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TCL > August 2012 Issue > From the ABA President

August 2012       Vol. 41, No. 8       Page  26
In and Around the Bar
American Bar Association

From the ABA President
by Wm. T. (Bill) Robinson

 

About the Author

Wm. T. (Bill) Robinson III is President of the American Bar Association and member-in-charge of the Northern Kentucky offices of Frost Brown Todd, LLC.


We all experience delays that slow down and frustrate our daily lives, from traffic jams on a city street to long lines at a grocery store. But some delays are more than an inconvenience—these delays threaten the very core of our constitutional democracy.

For several years, the American Bar Association (ABA) has identified a troubling trend in our state courts resulting from increasing workloads and declining budgets. State judiciaries handle approximately 95% of all cases filed in the United States, according to the National Center for State Courts (NCSC). In 2008, the most recent year for which data is available, states reported 106 million incoming trial court cases—the most in thirty-five years. Anecdotally, we know that trend has continued as more people represent themselves and legislators add more laws to the books.

Despite these workload increases, NCSC says forty-two states reduced their court budgets in fiscal year 2011. Although the Colorado Judicial Branch received an increase of $22 million, the state has experienced its share of funding cuts, a hiring freeze, and judicial vacancies. Courts around the country have made difficult decisions just as you have in Colorado. New York’s courts end promptly at 4:30 in the afternoon to avoid overtime costs. Massachusetts has lost more than 1,100 trial court employees through attrition. The lines at Sacramento, California courts are so long that people bring lawn chairs to use while they wait.

People should never have to jump over budgetary hurdles to reach the courtroom. If our legal system isn’t accessible, then it can’t be just and it won’t be fair.

The constitutional argument for sustainable funding for our courts is simple: The judiciary is a co-equal branch of government responsible for protecting our rights. The practical argument is equally compelling. The courts decide matters that go to the very core of our daily lives: when a parent petitions for custody of a child or when a family fights foreclosure of its home.

The financial argument is stunning. Judiciaries typically receive just 1% of a state’s entire budget—that’s often less than a state allocates for an Executive Branch agency. Members of the legal community are beginning to understand this situation.

Courts are doing their part to demonstrate efficiency and innovation, including those in Colorado. Aside from electronic payments and videoconferencing, the state’s judiciary is creating a statewide electronic filing system for all cases.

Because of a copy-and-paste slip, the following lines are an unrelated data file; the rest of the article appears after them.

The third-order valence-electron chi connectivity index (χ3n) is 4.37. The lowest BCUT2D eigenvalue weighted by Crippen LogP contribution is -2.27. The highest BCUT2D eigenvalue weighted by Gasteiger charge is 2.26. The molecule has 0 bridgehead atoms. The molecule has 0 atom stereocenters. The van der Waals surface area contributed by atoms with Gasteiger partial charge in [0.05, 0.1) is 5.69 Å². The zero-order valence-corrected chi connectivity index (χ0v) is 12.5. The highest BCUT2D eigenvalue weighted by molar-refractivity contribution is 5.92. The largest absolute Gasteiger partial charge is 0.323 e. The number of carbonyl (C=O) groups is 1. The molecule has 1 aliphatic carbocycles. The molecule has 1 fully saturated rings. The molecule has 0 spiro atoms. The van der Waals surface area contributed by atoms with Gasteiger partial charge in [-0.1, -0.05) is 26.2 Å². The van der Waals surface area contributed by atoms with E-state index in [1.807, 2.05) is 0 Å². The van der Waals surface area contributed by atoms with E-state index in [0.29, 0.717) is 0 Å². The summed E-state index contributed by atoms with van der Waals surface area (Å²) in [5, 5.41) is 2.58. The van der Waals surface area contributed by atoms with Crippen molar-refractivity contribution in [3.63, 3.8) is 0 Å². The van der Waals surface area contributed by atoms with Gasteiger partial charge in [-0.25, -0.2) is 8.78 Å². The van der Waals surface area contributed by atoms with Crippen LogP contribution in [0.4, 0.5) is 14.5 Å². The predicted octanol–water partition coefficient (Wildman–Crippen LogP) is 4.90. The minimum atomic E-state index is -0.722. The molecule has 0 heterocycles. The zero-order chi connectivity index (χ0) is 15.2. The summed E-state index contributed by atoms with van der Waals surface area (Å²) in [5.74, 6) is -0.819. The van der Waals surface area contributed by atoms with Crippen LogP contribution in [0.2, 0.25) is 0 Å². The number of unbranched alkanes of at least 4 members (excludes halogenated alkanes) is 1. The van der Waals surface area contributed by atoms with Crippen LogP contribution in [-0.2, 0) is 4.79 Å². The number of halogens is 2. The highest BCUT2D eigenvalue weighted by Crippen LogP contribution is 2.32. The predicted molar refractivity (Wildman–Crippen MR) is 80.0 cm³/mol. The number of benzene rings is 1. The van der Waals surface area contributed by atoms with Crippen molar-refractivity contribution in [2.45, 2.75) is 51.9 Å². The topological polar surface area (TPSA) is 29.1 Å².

The ABA is continuing the work of its Task Force on Preservation of the Justice System, bringing together those affected by this crisis to discuss strategies to help our judiciary. The task force has created a venue to share court funding stories and creative ideas on its website at americanbar.org.

The ABA also is working with state and local bar associations to rethink how sensibly to spend taxpayer dollars to ensure public safety. In this area, Colorado has excelled by introducing innovative, targeted reforms. It passed a sentencing reform bill that supports rehabilitation over incarceration for some drug offenses. As a result, nearly $11 million will be saved per year, according to Michael L. Bender, Chief Justice of the Colorado Supreme Court. Finally, we must articulate what courts do and why they are so essential by more effectively educating legislators and the general public—especially young people—because that civic knowledge will drive a renewed dedication to the preservation of our justice system.

Courts must be open, available, and adequately staffed. No one would accept closing the local emergency room, the local fire house, or the local police station for one day a week. Our justice system is no different. Let’s join together to fight for this access, otherwise—No courts. No justice. No freedom.

© 2012 The Colorado Lawyer and Colorado Bar Association. All Rights Reserved. Material from The Colorado Lawyer provided via this World Wide Web server is protected by the copyright laws of the United States and may not be reproduced in any way or medium without permission. This material also is subject to the disclaimers at http://www.cobar.org/tcl/disclaimer.cfm?year=2012.


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